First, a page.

More great news from the land of podcasting: Tim "Undercover Economist" Harford's radio show Pop-Up Ideas is back in production. A series of short, sweet, thought-provoking and moving stories that are like a cross between The Moth and a political manifesto. Here's (MP3) Gillian Tett explaining the credit-bubble bursting.

Interview with Austin Grossman

Rick sez, "Austin Grossman goes recursive to talk about writing about writing video games during the Golden Age of the Rise of the Video Game in his novel You. From the challenges of writing much of the book in the second person to the challenges of writing about one medium in another. Video games, prose and technology in the economic crucible of the late 1990's." (MP3)

Jeremy Hardy is really funny

The highlight of my podcast week is the Friday nights when the BBC Friday Night Comedy podcast includes an episode of The News Quiz (as it does this week: MP3), and the highlight of the News Quiz is always Jeremy Hardy, who makes me laugh so hard with his incredible deadpan delivery and quick wit that I'm often in danger of wetting myself.

I just bought a full seven seasons' worth of Hardy's radio show, Jeremy Hardy Speaks the Nation from AudioGo (which sells them without DRM as MP3s!), and spent a solid week in comedy heaven. If you like fast, funny, lefty comedy that acerbic, smart and unrelenting, this is just about your best entertainment buy.

Above, an episode of Robert Llewellyn's Carpool show, wherein he gives people a drive and interviews them with cameras all around his car.

Brian Eno doing A/V for Long Now Salon in SF

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Long Now Foundation is building out a new Salon in San Francisco as a library/cafe/bar/event space for ruminating on "deep time." It's just been announced that Brian Eno is doing the sound design for the Long Now Salon and creating a permanent audiovisual artwork in the space. Long Now Salon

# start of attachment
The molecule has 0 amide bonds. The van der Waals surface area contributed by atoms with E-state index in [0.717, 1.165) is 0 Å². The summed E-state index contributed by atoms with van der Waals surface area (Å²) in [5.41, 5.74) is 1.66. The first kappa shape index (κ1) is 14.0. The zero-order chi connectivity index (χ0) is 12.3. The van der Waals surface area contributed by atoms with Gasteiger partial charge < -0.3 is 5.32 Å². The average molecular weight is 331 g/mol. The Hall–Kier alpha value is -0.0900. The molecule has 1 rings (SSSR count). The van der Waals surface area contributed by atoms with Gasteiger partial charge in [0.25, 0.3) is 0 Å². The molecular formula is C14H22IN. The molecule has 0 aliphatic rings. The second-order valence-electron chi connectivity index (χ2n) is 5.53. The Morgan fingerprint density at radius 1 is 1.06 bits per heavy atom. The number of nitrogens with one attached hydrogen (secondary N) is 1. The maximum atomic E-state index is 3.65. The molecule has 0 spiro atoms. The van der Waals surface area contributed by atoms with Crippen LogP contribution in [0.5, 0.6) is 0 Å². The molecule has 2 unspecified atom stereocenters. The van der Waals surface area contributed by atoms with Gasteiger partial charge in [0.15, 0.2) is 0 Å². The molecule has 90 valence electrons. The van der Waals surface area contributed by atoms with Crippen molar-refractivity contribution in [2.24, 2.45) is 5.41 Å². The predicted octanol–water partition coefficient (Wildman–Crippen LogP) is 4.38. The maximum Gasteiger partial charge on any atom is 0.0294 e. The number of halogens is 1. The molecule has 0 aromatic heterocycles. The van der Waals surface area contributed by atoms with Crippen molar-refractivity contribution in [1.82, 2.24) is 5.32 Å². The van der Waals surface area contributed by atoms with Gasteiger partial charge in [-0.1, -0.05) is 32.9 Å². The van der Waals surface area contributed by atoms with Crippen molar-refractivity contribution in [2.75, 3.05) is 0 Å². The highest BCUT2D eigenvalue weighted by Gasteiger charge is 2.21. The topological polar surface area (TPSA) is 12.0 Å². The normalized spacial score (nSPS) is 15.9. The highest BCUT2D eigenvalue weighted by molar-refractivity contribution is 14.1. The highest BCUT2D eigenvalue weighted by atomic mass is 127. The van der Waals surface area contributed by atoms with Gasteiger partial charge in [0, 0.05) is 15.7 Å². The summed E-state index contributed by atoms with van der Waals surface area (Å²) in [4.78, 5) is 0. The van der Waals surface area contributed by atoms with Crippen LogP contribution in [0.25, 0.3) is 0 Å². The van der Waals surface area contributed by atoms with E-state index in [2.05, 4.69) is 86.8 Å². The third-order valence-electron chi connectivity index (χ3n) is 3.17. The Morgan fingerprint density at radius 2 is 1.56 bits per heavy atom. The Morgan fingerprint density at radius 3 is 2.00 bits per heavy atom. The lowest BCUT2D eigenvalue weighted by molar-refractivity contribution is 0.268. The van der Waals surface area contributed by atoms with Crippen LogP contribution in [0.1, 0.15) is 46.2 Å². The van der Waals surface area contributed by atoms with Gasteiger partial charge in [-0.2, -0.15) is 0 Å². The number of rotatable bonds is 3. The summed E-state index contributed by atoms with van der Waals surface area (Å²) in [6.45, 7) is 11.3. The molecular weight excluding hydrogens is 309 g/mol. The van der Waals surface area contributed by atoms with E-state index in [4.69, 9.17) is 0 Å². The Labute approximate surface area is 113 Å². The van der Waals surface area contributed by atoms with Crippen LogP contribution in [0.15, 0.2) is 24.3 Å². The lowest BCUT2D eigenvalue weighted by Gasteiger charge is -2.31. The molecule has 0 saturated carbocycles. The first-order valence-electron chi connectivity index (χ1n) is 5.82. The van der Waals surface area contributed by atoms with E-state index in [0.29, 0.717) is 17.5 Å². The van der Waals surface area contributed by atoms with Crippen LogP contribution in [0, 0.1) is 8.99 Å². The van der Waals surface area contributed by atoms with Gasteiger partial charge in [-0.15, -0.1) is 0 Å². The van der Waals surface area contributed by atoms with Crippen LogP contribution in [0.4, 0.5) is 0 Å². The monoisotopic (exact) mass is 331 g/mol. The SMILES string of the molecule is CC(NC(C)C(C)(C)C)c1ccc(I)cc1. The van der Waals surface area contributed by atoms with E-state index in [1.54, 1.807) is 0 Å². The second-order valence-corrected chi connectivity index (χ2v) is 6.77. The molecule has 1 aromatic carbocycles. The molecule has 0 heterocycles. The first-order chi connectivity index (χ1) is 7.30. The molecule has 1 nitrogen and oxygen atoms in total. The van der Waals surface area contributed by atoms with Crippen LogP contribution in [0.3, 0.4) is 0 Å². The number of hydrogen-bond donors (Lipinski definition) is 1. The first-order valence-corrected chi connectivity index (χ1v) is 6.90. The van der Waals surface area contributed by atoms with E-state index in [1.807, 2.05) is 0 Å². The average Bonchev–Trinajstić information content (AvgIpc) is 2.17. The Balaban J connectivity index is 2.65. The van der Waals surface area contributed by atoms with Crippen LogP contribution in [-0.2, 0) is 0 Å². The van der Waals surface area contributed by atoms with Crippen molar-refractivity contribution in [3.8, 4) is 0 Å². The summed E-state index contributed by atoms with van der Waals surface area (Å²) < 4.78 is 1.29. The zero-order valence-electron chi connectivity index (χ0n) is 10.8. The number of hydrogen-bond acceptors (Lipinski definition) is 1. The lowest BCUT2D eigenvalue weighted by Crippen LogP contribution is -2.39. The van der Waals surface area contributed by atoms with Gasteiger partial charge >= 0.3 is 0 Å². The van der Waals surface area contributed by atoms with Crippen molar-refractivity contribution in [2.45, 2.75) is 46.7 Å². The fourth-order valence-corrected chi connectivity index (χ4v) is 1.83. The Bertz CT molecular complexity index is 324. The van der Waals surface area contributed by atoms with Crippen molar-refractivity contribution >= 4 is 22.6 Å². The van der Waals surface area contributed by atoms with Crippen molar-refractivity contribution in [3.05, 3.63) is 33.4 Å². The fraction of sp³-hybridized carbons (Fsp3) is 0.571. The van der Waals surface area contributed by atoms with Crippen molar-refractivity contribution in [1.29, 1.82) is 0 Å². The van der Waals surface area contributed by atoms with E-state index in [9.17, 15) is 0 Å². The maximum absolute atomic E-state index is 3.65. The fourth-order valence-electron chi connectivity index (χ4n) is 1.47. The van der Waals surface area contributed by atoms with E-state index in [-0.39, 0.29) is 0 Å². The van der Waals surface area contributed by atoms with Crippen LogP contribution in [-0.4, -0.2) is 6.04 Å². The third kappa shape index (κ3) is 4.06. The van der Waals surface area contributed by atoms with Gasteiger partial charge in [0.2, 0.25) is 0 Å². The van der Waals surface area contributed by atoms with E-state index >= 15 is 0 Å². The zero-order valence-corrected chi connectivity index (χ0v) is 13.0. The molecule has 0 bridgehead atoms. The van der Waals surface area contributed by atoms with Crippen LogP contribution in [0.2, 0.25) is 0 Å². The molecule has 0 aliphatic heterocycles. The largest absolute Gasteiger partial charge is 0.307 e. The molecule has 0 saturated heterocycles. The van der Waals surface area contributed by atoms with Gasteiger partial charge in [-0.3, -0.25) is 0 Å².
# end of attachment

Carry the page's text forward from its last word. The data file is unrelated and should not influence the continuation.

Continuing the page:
Problems of 1960s Adolescents

Stephanie writes, "I found this absurd 60s adolescent psychology record in a thrift store years ago and finally digitized it - the world needs to hear it. It's plagued by bad acting but peppered with amazing quotes about paisley-wearing longhairs, dating older boys, and mothers who force you to go to church." (here's the whole thing)

Get Mutated! Pinkwater reads "The Last Guru"

Daniel Pinkwater, the writer who made me the weirdo I am today, has a fantastic podcast wherein he reads his books in (all-too-short) weekly excerpts. This week, he wrapped up a read of Yobgorgle: Mystery Monster of Lake Ontario, and kicked off a read of the remarkable The Last Guru. Now's a great day to start listening, in other words. (MP3)

Interview about kids, hacking and democracy with NPR's Here and Now

I recently recorded an interview with NPR's "Here and Now" about surveillance, kids, activism, and my novel Homeland. (MP3)

Podcast: reasons to care about surveillance in the era of Prism

Here's a read-aloud of my recent Guardian column, "The NSA's Prism: why we should care," which sets out the reasons for caring about the recent revelations of bulk, warrantless, suspicionless, indiscriminate surveillance. It's mastered by John Taylor Williams, and you can hear it (and more) in my podcast feed.

Sound design of Monsters University

SoundWorks Collection interviews Skywalker Sound sound designer Tom Myers about the Sound of Monsters Univeristy.